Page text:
* Dave Woodward replaces Scott O'Hara
* O'Hara once seen as potential CEO
* Woodward last month named to head Latin America, Africa, Middle East unit
* Woodward ran Heinz UK and Ireland from 2006 until May
By Brad Dorfman
June 26 H.J. Heinz Co has replaced the head of its North American business, which has been lagging the rest of the company in sales growth as price increases and cuts in promotions have hurt sales volume.
Scott O'Hara had been president and chief executive of Heinz's largest business segment for nearly three years and was once considered a candidate to run the entire company. He is leaving to pursue other opportunities, Heinz said on Tuesday, without giving further details.
Replacing him immediately is Dave Woodward, 47, who was put in charge just last month of the business unit that includes Latin America, Africa and the Middle East. He had been president of the company's UK & Ireland business since 2006.
Shares of Heinz, which makes its namesake ketchup, Ore-Ida frozen potatoes and other packaged foods, were down 10 cents at $53.13.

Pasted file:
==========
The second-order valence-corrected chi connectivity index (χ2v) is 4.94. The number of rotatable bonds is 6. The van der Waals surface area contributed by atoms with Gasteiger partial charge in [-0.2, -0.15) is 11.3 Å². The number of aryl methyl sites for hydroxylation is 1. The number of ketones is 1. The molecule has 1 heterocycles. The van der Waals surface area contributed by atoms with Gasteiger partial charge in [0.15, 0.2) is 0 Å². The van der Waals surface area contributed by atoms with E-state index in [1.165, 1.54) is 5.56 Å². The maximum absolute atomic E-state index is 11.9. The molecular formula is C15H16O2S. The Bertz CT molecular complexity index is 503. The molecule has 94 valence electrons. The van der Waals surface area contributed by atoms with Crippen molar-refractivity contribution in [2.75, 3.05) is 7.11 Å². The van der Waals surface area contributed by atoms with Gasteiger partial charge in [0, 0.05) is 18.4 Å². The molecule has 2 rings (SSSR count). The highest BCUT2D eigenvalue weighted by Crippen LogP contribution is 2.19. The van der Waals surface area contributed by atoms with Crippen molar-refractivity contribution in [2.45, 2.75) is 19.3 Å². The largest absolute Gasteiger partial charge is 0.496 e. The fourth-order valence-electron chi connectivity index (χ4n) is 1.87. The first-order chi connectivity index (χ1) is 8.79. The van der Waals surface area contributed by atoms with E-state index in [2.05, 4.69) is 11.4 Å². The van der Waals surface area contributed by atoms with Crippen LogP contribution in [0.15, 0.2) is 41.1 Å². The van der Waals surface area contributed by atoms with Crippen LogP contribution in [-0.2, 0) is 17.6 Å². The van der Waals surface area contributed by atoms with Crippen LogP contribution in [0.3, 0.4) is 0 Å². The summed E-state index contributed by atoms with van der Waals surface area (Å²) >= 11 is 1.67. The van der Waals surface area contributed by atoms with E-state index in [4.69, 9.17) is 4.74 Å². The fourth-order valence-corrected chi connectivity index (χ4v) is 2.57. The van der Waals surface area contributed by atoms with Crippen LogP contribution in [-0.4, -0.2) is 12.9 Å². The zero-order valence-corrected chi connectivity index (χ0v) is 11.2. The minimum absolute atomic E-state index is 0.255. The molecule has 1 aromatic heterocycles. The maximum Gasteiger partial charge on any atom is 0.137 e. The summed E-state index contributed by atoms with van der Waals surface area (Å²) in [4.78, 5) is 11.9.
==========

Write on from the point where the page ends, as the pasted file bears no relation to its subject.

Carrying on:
The North American business, including both consumer products and food service, accounted for roughly 40 percent of the company's $11.65 billion in sales in the fiscal year ended April 29.
Organic sales, which measures sales volume plus price changes, rose only 0.5 percent in the North American consumer business last year, while organic sales rose 3.5 percent for the company as a whole.
Price increases hurt volume, which fell 2.3 percent for the consumer unit but only 0.3 percent for the company as a whole.
"We expect more of a focus on the top line from here," J.P. Morgan analyst Ken Goldman said in an research note. He said that after recent conversations with management, he thinks that Heinz Chief Executive William Johnson was disappointed that the focus in the segment was more on short-term profits than increasing sales.
O'Hara and David Moran, the former head of North America who now runs Heinz's European business, had previously been seen as leading internal candidates to replace Johnson, 63.
"Last month, we would have said that Mr. Moran had taken the lead in this race, but now we think Mr. Woodward is in the running, too," Goldman said.
A Heinz spokesman said Johnson and the board have had an ongoing succession process for years.
"Bill and the board are firmly committed to Bill leading Heinz for years to come as the company continues to drive growth and shareholder value," the spokesman, Michael Mullen, said.
Heinz said it expects to name a new head of its business outside North America shortly.